2015 Detroit Tigers Top 10 Prospects

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1. Devon Travis, 2b
2. Steven Moya, of
3. Buck Farmer, rhp
4. Derek Hill, of
5. Domingo Leyba, ss/2b
6. Kevin Ziomek, lhp
7. Robbie Ray, lhp
8. Hernan Perez, ss/2b
9. James McCann, c
10. Tyler Collins, of

No team has matched the consistent regular-season success of the Tigers over the last four seasons. Detroit has won more games than any team in baseball in that stretch. And while the Dodgers and Cardinals repeated as division champions in 2014, the Tigers rattled of their fourth straight American League Central title.

Yet the season still ended on a bitter note, with the Orioles sweeping the Tigers in the AL Division Series, the first time in four years the Tigers were unable to reach the AL Championship Series.

Several of the team's moves helped the Tigers offense. Unloading Prince Fielder to the Rangers netted the Tigers second baseman Ian Kinsler, who was more valuable than Fielder in 2014. The move also enabled Miguel Cabrera to move back to first base and let rookie Nick Castellanos take over at third.

Picking up J.D. Martinez, whom the Astros released in spring training, ended up being one of the steals of the year. He hit .315/.358/.553 with 23 home runs in 441 at-bats, then batted fifth in the Tigers' lineup during the playoffs.

With Victor Martinez leading the majors in OPS, the Tigers ranked second in baseball in runs scored. Yet the bullpen continued to be an area of weakness for the Tigers, one that proved costly in the postseason.

While the Tigers tried to upgrade with the offseason free agent signings of Joe Nathan and Joba Chamberlain, the former was completely ineffective and the latter caused plenty of headaches.

The Tigers paid a high prospect cost—righthanders Jake Thompson and Corey Knebel—to trade for Joakim Soria from the Rangers in July, but he didn't perform well immediately and quickly lost the trust of manager Brad Ausmus.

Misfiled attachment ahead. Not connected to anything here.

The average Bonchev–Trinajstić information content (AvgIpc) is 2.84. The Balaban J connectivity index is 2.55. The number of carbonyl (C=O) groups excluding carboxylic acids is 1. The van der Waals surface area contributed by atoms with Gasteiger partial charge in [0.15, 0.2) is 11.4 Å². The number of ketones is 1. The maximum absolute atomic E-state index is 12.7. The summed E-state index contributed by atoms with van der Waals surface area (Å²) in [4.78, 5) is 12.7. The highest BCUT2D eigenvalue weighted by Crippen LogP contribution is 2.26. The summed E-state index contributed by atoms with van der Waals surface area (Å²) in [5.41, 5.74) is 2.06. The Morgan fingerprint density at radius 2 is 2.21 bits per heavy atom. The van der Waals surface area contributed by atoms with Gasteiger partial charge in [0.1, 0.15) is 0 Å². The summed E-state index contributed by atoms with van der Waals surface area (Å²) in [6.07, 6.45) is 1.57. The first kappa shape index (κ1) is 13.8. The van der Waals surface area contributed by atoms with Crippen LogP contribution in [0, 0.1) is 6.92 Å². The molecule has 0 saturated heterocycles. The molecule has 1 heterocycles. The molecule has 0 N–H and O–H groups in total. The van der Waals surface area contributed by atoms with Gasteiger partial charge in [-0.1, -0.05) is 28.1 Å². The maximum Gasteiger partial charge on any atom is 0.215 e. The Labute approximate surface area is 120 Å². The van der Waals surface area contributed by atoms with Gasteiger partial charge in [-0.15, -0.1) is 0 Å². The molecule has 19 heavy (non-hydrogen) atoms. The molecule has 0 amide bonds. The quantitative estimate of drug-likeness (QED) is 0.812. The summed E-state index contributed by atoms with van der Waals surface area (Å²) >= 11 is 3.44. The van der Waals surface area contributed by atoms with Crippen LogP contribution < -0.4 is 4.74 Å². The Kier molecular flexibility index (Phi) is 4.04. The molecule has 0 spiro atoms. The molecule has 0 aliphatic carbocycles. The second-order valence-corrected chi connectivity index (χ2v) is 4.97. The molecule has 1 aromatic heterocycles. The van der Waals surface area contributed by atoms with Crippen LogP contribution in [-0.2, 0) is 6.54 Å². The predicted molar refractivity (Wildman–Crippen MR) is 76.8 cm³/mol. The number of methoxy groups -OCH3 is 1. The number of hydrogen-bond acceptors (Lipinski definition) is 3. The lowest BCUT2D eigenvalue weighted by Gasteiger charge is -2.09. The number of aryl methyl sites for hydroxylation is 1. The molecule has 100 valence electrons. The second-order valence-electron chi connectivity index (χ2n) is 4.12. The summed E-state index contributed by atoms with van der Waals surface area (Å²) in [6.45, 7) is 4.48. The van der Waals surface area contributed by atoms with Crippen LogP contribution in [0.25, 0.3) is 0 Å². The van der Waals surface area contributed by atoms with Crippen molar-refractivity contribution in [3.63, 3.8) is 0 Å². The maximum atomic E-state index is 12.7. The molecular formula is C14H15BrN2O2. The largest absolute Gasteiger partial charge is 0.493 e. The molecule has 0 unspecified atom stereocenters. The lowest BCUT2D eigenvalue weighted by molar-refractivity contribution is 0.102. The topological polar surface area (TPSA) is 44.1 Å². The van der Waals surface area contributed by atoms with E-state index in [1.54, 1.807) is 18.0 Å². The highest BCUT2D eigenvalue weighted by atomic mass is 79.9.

Giving Doug Fister to the Nationals for an underwhelming trade return of lefthanders Robbie Ray and Ian Krol and utility infielder Steve Lombardozzi also proved costly, and proved to be a rare misstep for general manager Dave Dombrowski, whose trading track record is among the best in the game.

Devon Travis (Photo by Carl Kline).

Devon Travis (Photo by Carl Kline).

The farm system remains light, but that's always been the case for the Tigers throughout their run of division titles. The system only thinned out further with the Soria trade and the July acquisition of David Price, who gives the Tigers an ace for next season as they prepare for life without Max Scherzer, but also cost them low Class A shortstop Willy Adames, along with center fielder Austin Jackson and lefty Drew Smyly from the big league team.

Few prospects in the organization have star potential. The pitchers are a mix of possible back-end starters and relievers. The position players are more steady than special, with Devon Travis blocked at second base by Kinsler. Steven Moya is an exception, with his electric power combined with a reckless offensive approach making for a high-risk, high-reward player. Derek Hill has exciting tools, but he's a 2014 high school draft pick who struggled in his pro debut.

The Tigers have the talent to compete next year for their fifth straight AL Central crown, but the competition in the division has become stiffer with the emergence of the Royals. The talent level is still is still high in Detroit, but it's no longer an easy call to forecast them as AL Central favorites.

Last Year’s Tigers Top Prospects

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